WYSO

2019 Memorial Day Tornado Outbreak

Mattresses line up at a loading dock. Volunteers continue furniture deliveries to families displaced by the Memorial Day Tornadoes.
Jess Mador / WYSO

Nearly six months after the Memorial Day tornadoes, many residents in the hardest-hit communities continue to recover. More than 4,000 Montgomery County properties suffered damage in the storm and many survivors remain in temporary housing.

Of the hundreds of tornado-affected people who signed up for emergency replacement furniture from the nonprofit St. Vincent de Paul, more than 150 are still waiting for furniture assistance.

And, says Steve Bowen, that number is an undercount.

billboard, oregon district, tornadoes, mental health, addiction montgomery County
ADAMHS

Health officials in Montgomery County say some residents are only beginning to experience the effects of trauma from this year's Memorial Day tornadoes and the Oregon District shooting. Now, a new website aims to help people in need of assistance. And the county is getting the word out about the program through a billboard campaign. 

FEMA and the U.S. Small Business Administration are urging people affected by the tornadoes to apply for financial help.
Jess Mador / WYSO

The Miami Valley's last-remaining federal disaster assistance center opened in the aftermath of the Memorial Day tornadoes closed this week.

The Small Business Administration Disaster Loan Outreach Center at the Dayton Children’s Hospital Health Pavilion shut down Wednesday. SBA officials say the agency approved more than $27 million in low-interest loans for homeowners, renters and business owners across the statewide Memorial Day disaster zone.

James Sercu gets a tattoo while behind him artist Will Eagle draws his 16th tattoo of the day at Drawing Dayton Together.
Jason Reynolds / WYSO

Dayton themed tattoos have become popular across the city since the mass shooting in the Oregon District last month. People are getting Gem City designs, Dayton Strong ink, the shape of the state with a star where the city lies.

school lockers
Brett Levin / Flickr Creative Commons

Class is back in session in many Dayton area school districts. Hundreds of students in those districts were, in some way, affected by both the Memorial Day tornadoes and the Oregon District mass shooting. 

Some districts say they are responding to students’ mental health needs, but the need for those services has already been rising in recent years.

In the Trotwood Madison City School District, 226 students were displaced by the May tornadoes. Officials say they’re seeing students with signs of trauma related to the tornado and the shooting. 

Four FEMA Disaster Recovery Centers will be open Thursday, July 4, to help people affected by the storms.
Jess Mador / WYSO

The last Dayton-area Federal Emergency Management Agency Disaster Recovery Center established after the Memorial Day tornadoes closed Friday. Emergency officials continue to encourage anyone affected by the storms to start a claim with FEMA before the final Tuesday, Sept. 3 deadline.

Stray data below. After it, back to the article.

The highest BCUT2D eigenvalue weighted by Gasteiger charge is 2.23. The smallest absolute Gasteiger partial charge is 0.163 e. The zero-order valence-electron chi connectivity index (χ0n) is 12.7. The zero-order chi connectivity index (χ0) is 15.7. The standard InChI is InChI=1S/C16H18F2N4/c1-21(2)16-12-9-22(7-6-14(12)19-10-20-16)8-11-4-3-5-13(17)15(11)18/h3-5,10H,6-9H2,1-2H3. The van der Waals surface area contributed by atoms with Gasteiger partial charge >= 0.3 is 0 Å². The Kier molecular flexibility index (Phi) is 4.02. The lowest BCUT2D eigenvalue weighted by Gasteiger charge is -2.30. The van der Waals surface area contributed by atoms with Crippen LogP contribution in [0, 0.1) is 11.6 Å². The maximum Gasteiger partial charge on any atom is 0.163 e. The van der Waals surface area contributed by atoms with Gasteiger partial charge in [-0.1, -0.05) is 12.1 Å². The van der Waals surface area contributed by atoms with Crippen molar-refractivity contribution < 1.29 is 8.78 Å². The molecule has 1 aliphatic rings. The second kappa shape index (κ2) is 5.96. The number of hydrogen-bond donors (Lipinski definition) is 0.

More than 6,000 people have so far applied for disaster aid, FEMA reports. The agency recently extended the original August deadline to allow more time for people across the tornado zone to apply.

Cemex Reserve in Fairborn is being used to store organic tornado debris.
April Laissle / WYSO

Greene County officials are continuing to contend with massive quantities of organic debris left behind by an EF3 tornado that touched down in the area on Memorial Day.

Nearly 150,000 cubic yards of debris has been removed from Greene County properties since the storm hit -- that's enough to fill about five Olympic-sized swimming pools.

Greene County Administrator Brandon Huddleson says the debris is being stored at two sites: the county’s environmental services center and Cemex Reserve, a public park that contains wetland areas.

2019 Memorial Day Tornado
Jerry Kenney / WYSO

Officials from the Federal Emergency Management Agency, United States Small Business Administration and the city of Dayton are urging people affected by the Memorial Day tornadoes to apply for federal disaster assistance. The filing deadline is Tuesday September 3, 2019.

James Joseph, the regional administrator with the FEMA, says more than 6,000 people have already signed up for FEMA or SBA assistance.

Congressman Mike Turner (R-10) joins the Federal Home Loan Bank of Cincinnati and its local partners to announce $5 Million in grant funding for tornado affected families.
Jerry Kenney / WYSO

A regional bank headquartered in Cincinnati announced Wednesday they are making up to $5 million dollars available to help residents affected by the Memorial Day Tornado outbreak. The Federal Home Loan Bank of Cincinnati made the public announcement in Harrison Twp., which sustained heavy damage from the storms.

A home in a heavily storm-damaged area of Trotwood
Jess Mador / WYSO

Homeowners and renters affected by the Memorial Day tornadoes are invited to two special recovery events this week. The so-called Housing Recovery Resource Fairs aim to connect anyone still struggling with storm-related housing issues with assistance from FEMA, the United States Small Business Administration, state and county agencies.

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